I think one reason why enough people asked about using Ivory as a Micro.blog client that Manton wrote a post about their interoperability (or lack thereof) is because it’s such a joy to use. If the two apps were on equal ground, then maybe the post wouldn’t have been necessary.

    I think there’s a good future for the Micro.blog app. Certainly, there’s nowhere for it to go but up. The number one priority should be speed. Make the thing lightning quick, to the point where it feels like it’s anticipating my every move. The dreaded loading spinner should be avoided at all costs. I want to see it leave Back to the Future-style burning tire tracks wherever it goes.

    A white-haired scientist and his young protégé stand atop a pair of flaming tire tracks in the middle of a dark parking lot.

    Nail that aspect and everything else becomes icing on the cake. From there I’d love to see swipe actions for common tasks, subtle animations for button presses, long-press context menus all over the place, and maybe even some fun custom app icons. Make the app feel less utilitarian and more like a communication compatriot who likes to party a little bit.

    I hope these aren’t new ideas for anyone working on the service and/or app. If they are, then please consider these thoughts my official feature requests. The Micro.blog app has the potential to be just as lively and joyful to use as Ivory. As one of the main methods of interacting with the service, it has an obligation to be. I think it can get there—it’s come a long way—and I’m rooting for it.

    1. Indeed, I’ve not signed up for Threads or Bluesky. I’ve long since stopped using Facebook, Twitter (or X or whatever), Instagram, and the like. ↩︎

    Max just debuted and, yep, it’s just as I believed it would be.

    With everything that’s been happening at Warner Bros. Discovery, including that horrid CNN town hall event, I’m looking at investing far more time and hard drive space into Plex than ever.

    UPDATE: After several hours of considering this app, I’ve committed to leaving it behind. Gone are the halcyon HBO days; Max is the final nail in that sad coffin.

    Max, in its current form, appears to be just a reskinned HBO Max app—new colors, the same big header images, and a sidebar navigation (but with the addition of an inexplicable top menu too). It seems like they could have kept the old app and just changed the name. Why this needed a completely separate app is beyond me. Let’s just call it corporate stupidity.

    That’s where the similarities stop. The most egregious issue is the return of the custom video player that no one was asking for. Doing this means Max has dropped all support for the standard tvOS interface and features. “Regression” is the only word for this. This means Max doesn’t currently offer:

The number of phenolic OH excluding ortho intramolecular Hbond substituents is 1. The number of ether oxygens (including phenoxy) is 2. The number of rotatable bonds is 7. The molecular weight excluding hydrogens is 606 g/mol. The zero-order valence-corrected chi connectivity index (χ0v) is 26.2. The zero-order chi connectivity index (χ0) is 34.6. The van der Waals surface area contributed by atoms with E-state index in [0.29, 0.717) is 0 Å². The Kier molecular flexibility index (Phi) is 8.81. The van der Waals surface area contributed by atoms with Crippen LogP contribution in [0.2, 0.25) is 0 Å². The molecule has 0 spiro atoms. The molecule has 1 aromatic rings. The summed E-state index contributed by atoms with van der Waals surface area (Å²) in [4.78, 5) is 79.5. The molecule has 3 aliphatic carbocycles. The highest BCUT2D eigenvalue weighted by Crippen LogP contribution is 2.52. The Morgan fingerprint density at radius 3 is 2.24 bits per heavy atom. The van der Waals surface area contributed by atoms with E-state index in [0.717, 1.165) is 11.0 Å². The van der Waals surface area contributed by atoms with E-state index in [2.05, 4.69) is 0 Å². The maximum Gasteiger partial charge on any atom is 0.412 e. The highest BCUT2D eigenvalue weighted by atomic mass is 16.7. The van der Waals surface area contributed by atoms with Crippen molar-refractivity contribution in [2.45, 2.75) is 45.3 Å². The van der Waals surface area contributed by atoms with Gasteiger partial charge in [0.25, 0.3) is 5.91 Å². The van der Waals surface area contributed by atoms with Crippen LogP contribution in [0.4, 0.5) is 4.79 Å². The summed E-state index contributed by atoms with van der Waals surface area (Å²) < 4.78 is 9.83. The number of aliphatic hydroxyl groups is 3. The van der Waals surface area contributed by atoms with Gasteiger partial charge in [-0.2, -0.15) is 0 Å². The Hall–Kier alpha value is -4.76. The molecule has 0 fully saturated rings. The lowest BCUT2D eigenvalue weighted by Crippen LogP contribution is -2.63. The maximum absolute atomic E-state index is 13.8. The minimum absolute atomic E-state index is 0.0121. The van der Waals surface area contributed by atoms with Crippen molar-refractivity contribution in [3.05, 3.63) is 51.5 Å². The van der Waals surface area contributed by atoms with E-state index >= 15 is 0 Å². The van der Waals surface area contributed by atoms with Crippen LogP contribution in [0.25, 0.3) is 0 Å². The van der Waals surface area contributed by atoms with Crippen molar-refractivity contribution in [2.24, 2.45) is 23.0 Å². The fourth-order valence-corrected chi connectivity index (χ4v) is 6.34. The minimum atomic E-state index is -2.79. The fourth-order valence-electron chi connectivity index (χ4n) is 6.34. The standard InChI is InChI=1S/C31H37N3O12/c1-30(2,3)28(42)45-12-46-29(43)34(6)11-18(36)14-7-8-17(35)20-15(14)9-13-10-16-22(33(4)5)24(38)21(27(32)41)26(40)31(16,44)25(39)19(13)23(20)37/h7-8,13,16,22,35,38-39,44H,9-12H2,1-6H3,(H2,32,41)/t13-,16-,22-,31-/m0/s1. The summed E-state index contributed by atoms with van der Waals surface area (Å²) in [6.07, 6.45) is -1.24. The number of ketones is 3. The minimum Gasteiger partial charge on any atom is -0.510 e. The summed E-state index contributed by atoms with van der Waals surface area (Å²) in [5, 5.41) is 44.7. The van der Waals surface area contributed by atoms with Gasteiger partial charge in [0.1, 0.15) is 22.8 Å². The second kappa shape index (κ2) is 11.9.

• Jog wheel seeking
    • Picture-in-picture
    • HDR and frame rate matching
    • Using Siri to toggle audio and subtitles

    This is breaking long-held and valued conventions, all for the benefit of tracking every single second of watching time and every single choice made within the app. Make no mistake, these changes have been done so that WBD can architect profiles of its users and, likely, sell that information to advertisers. In a less nefarious way, it’ll also likely be used to inform future content spending and acquisitions.

    This is a 1.0 release (even though it didn’t need to be), so I’m interested to see how it’ll evolve; HBO Max wasn’t particularly great when it was first released either. However, if they’re not going to learn from past mistakes, then I don’t have to give them any more attention and money.

    We’re all pawns in the war between streaming giants. The best way to stay clean is to stay out of the skirmish.

    For the first time in over a decade (and maybe even since getting my first iPhone), I’m seriously considering moving something out of my Dock. Marvis Pro may be one of the finest apps I’ve ever had the pleasure of using. It’s definitely nicer to use than the stock Music app.

    MacStories was right.

    The new Apple Music Classical app is a refined and focused experience. I’ve immediately gotten much enjoyment out of what it provides. It gets a hearty recommendation for any fan of the genre.

    It’s still a shame that it’s not yet available for iPad or Mac. What an easily avoidable fumble.

    At long last, Castro has been updated. To call me underwhelmed would be an understatement. It took them over a year to give it a slight visual refresh? Where’s the promised syncing between devices? Where’s the iPad app?